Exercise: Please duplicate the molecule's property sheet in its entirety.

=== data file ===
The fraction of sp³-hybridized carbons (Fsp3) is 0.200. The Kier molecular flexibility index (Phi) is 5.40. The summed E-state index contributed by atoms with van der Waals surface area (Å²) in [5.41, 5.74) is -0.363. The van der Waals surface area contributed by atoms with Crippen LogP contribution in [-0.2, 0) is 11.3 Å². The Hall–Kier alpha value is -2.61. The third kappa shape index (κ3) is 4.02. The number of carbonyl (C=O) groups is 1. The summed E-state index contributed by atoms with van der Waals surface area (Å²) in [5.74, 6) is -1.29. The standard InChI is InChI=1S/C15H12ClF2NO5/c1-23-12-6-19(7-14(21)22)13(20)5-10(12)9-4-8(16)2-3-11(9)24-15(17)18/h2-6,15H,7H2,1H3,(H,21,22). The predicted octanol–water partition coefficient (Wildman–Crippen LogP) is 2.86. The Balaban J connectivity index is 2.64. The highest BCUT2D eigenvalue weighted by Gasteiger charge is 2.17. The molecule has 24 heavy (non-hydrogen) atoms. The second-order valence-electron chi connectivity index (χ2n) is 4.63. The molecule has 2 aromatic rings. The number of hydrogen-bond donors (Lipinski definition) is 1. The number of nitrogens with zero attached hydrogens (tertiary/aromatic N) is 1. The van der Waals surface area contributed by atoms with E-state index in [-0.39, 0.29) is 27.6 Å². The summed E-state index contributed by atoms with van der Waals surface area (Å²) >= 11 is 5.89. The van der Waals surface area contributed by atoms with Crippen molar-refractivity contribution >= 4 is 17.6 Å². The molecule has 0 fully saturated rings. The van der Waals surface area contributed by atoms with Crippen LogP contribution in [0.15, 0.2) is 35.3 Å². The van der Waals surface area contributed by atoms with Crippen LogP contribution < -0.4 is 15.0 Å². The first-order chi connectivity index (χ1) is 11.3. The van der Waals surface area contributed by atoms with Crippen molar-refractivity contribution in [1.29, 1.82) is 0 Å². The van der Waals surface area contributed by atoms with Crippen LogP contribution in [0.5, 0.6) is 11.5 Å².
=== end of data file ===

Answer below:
The fraction of sp³-hybridized carbons (Fsp3) is 0.200. The Kier molecular flexibility index (Phi) is 5.40. The summed E-state index contributed by atoms with van der Waals surface area (Å²) in [5.41, 5.74) is -0.363. The van der Waals surface area contributed by atoms with Crippen LogP contribution in [-0.2, 0) is 11.3 Å². The Hall–Kier alpha value is -2.61. The third kappa shape index (κ3) is 4.02. The number of carbonyl (C=O) groups is 1. The summed E-state index contributed by atoms with van der Waals surface area (Å²) in [5.74, 6) is -1.29. The standard InChI is InChI=1S/C15H12ClF2NO5/c1-23-12-6-19(7-14(21)22)13(20)5-10(12)9-4-8(16)2-3-11(9)24-15(17)18/h2-6,15H,7H2,1H3,(H,21,22). The predicted octanol–water partition coefficient (Wildman–Crippen LogP) is 2.86. The Balaban J connectivity index is 2.64. The highest BCUT2D eigenvalue weighted by Gasteiger charge is 2.17. The molecule has 24 heavy (non-hydrogen) atoms. The second-order valence-electron chi connectivity index (χ2n) is 4.63. The molecule has 2 aromatic rings. The number of hydrogen-bond donors (Lipinski definition) is 1. The number of nitrogens with zero attached hydrogens (tertiary/aromatic N) is 1. The van der Waals surface area contributed by atoms with E-state index in [-0.39, 0.29) is 27.6 Å². The summed E-state index contributed by atoms with van der Waals surface area (Å²) >= 11 is 5.89. The van der Waals surface area contributed by atoms with Crippen molar-refractivity contribution >= 4 is 17.6 Å². The molecule has 0 fully saturated rings. The van der Waals surface area contributed by atoms with Crippen LogP contribution in [0.15, 0.2) is 35.3 Å². The van der Waals surface area contributed by atoms with Crippen LogP contribution < -0.4 is 15.0 Å². The first-order chi connectivity index (χ1) is 11.3. The van der Waals surface area contributed by atoms with Crippen molar-refractivity contribution in [1.29, 1.82) is 0 Å². The van der Waals surface area contributed by atoms with Crippen LogP contribution in [0.5, 0.6) is 11.5 Å².